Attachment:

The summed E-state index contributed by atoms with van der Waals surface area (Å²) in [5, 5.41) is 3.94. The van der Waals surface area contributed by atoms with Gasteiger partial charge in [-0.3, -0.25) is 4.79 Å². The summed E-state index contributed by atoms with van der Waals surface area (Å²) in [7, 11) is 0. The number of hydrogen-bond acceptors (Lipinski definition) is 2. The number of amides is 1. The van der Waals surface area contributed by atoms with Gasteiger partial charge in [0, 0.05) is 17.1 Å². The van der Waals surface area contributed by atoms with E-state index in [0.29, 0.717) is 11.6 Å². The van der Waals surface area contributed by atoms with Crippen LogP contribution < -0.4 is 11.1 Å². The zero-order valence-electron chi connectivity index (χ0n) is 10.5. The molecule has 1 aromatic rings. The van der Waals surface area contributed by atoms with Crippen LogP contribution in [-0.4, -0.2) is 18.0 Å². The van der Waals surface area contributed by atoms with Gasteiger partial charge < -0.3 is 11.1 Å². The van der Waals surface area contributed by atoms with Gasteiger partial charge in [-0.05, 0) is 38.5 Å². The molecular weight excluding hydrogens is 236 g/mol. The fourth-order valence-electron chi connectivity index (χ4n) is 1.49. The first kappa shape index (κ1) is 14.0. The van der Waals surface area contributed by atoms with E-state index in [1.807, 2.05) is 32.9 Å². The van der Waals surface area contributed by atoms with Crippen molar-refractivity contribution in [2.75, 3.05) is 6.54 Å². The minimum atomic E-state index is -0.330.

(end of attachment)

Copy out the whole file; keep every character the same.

The summed E-state index contributed by atoms with van der Waals surface area (Å²) in [5, 5.41) is 3.94. The van der Waals surface area contributed by atoms with Gasteiger partial charge in [-0.3, -0.25) is 4.79 Å². The summed E-state index contributed by atoms with van der Waals surface area (Å²) in [7, 11) is 0. The number of hydrogen-bond acceptors (Lipinski definition) is 2. The number of amides is 1. The van der Waals surface area contributed by atoms with Gasteiger partial charge in [0, 0.05) is 17.1 Å². The van der Waals surface area contributed by atoms with E-state index in [0.29, 0.717) is 11.6 Å². The van der Waals surface area contributed by atoms with Crippen LogP contribution < -0.4 is 11.1 Å². The zero-order valence-electron chi connectivity index (χ0n) is 10.5. The molecule has 1 aromatic rings. The van der Waals surface area contributed by atoms with Crippen LogP contribution in [-0.4, -0.2) is 18.0 Å². The van der Waals surface area contributed by atoms with Gasteiger partial charge < -0.3 is 11.1 Å². The van der Waals surface area contributed by atoms with Gasteiger partial charge in [-0.05, 0) is 38.5 Å². The molecular weight excluding hydrogens is 236 g/mol. The fourth-order valence-electron chi connectivity index (χ4n) is 1.49. The first kappa shape index (κ1) is 14.0. The van der Waals surface area contributed by atoms with E-state index in [1.807, 2.05) is 32.9 Å². The van der Waals surface area contributed by atoms with Crippen molar-refractivity contribution in [2.75, 3.05) is 6.54 Å². The minimum atomic E-state index is -0.330.